Territory Stories

The land resources of Cobourg Peninsula



The land resources of Cobourg Peninsula

Other title

by B. Wood and D. Sivertsen


Wood, B.; Sivertsen, D.; Conservation Commission of the Northern Territory


E-Publications; E-Books; PublicationNT




Cobourg Peninsula


Made available via the Publications (Legal Deposit) Act 2004 (NT).; This report describes a land system survey over the Cobourg Peninsula broadly describing landform, soils and vegetation to assist the effective planning and management of the area as a National Park.



Table of contents

1. Introduction -- 2. Summary Descriptions -- 3. Land Systems -- 4. Soils -- 5. Vegetation -- Appendices -- Acknowledgements.




Land use -- Northern Territory -- Cobourg Peninsula; Vegetation mapping -- Northern Territory -- Cobourg Peninsula

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Conservation Commission of the Northern Territory

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iv, 80, [6] p. : col. ills. ; 30 cm.

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http://www.ntlis.nt.gov.au/metadata/export_data?type=html&metadata_id=2DBCB77120E006B6E040CD9B0F274EFE; http://www.ntlis.nt.gov.au/metadata/export_data?type=html&metadata_id=2DBCB77120E006B6E040CD9B0F274EFE [NTLIS Metadata Tool]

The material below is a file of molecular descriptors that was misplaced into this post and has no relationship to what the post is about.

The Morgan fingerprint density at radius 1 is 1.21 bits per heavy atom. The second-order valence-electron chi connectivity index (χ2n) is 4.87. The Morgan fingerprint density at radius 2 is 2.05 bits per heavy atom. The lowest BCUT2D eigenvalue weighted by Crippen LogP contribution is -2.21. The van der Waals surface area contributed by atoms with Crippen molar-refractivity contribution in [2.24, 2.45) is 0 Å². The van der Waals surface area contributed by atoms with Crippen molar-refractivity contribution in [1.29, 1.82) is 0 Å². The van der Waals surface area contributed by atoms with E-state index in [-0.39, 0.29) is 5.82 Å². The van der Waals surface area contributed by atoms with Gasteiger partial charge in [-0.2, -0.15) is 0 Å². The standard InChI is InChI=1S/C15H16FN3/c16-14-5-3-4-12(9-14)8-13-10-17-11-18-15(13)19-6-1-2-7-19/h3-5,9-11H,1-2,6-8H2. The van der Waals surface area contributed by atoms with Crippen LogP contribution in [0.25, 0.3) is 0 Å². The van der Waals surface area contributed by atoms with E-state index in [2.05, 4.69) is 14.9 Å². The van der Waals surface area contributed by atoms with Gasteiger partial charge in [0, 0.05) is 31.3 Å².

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(ii) Shrubs, averaging 2-5 m; sparse _to very sparse in most instances, moderately dense at a few sites, Livistona humilis and Choriceras tricorne occur most frequentl y with several Acac ia spp. A total of 20 species have been recorded from this layer. Stratum 3: Grasses, 0.4 to 0.7 m; averaging 60 to 80% ground cover; Eriachne triseta dominates most frequently; other importaJnt spec ies incl ude Heteropogon triticeus and Pseudopogonatherum contortum. Community 2 - Tall Woodland No.2 (TW2); 11 sites; 51,510 Ha Key Description: Tall Woodland dominated by E. tetrodonta oyer a very variable secondary tre~ layer over shrubs. (Livistona humilis, Buchpnania obovata and Acacia spp.) over mid-dense annual and perennial grasses. Stratum 1: Trees, 1"5 to 18 m; crown cover 30 Jto 45%; E. tetrodonta and E.nesophil ~ dominate, often associated with E. b7eeseri and more rarely E. miniata. Ten species were recorded in thi sstratum. Stratum 2: Two layers ar~ recognised: (i) Trees, 7 to 10 m, range 5 to 12 m; sparse to mid-dense; smaller exalllples of the first stratum eucalypt species occur most frequen tl y. (ii) Shrubs, 1 to 4 m; very var_iable densities isolated individuals t() sparse; Livistona hUfj1ilis, Buchanania obovata and Acacia spp. occur most c frequently. Twenty one species have been recorded from this layer. - 60

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